Amber Rudd insists that she knows best, ignoring all advice from those in the field. In a climate of indefatigable North Korea hacking and Russian election-meddling, we all deserve betterby Hannah Jane Parkinson / August 11, 2017 / Leave a comment
To err is human, but to really screw up requires a computer—ideally with a politician behind it.
Take Amber Rudd, Home Secretary and one of the few adults in the cabinet. Rudd is competent enough, but get her on tech and word-origami happens. I really worry about her. I worry that she is going to embarrass herself in a high-level meeting with GCHQ by asking whether we can physically break encryption by “like, hitting phones with a hammer?”
Encryption is important because it keeps us all safe. There are many arguments against weakening it—the ethical argument of our right to privacy, for instance—but there are also plenty of security angles: if we allow backdoors into encryption, it will make us vulnerable to criminals, thieves, spies, voyeurs. Sabotaging cryptography would be absurd, it’s our best line of defence, and once it’s broken it can’t simply be unbroken. To improve our targeting of the bad guys we should be becoming more efficient with the tools we do have; deciphering, for instance, call records and email time stamps.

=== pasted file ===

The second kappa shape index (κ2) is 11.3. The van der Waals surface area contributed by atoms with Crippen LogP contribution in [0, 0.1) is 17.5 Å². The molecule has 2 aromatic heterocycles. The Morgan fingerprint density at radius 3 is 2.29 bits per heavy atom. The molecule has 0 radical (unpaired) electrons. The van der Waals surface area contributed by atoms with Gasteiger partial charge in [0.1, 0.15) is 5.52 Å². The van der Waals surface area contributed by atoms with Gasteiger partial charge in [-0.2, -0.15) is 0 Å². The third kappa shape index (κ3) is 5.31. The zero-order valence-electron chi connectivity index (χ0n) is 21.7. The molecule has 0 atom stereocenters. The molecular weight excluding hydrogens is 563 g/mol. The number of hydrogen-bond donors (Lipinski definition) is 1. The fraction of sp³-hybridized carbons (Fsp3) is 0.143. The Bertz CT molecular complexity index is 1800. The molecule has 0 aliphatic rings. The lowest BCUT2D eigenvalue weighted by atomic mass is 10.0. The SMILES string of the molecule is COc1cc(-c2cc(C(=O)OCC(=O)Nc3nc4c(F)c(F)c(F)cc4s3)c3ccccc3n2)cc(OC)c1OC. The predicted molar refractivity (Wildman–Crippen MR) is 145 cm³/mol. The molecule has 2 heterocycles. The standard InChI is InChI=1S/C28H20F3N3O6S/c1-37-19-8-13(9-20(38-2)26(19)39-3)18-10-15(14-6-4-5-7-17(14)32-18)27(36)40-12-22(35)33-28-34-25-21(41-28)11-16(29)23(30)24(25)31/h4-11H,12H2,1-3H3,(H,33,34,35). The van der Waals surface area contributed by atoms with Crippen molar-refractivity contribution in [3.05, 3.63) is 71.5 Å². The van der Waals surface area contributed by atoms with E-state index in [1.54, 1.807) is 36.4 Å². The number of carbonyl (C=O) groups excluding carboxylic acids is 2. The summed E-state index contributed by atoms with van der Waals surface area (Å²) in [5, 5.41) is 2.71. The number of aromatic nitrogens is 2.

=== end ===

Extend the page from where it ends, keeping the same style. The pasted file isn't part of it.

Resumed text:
It is telling that even GCHQ aren’t pushing for a weakening of encryption. It is telling that every tech expert is against it, as is Edward Snowden, whose 2013 NSA revelations opened all of our eyes. But Rudd, who is prone to tech neologisms such as “necessary hashtags,” a phrase that makes absolutely no sense at all, is still keen. Rudd’s insistence that she knows best, ignoring all advice from those in the field, follows on from many past instances of ministers of all stripes going from IT hubris to IT nemesis. The patient records database and the child support agency overhaul were only two of the higher profile instances under the last Labour government. Much more recently, of course, the NHS became a casualty of a lax attitude towards tech when hospitals were forced to revert to pen and paper after a ransomware hack left thousands of computers locked; the government hadn’t grasped the importance of keeping operating systems up to date.
The NHS snafu is typical of what happens when the people making the decisions don’t understand how tech is all-encompassing. It is the root of how the world now works. The future…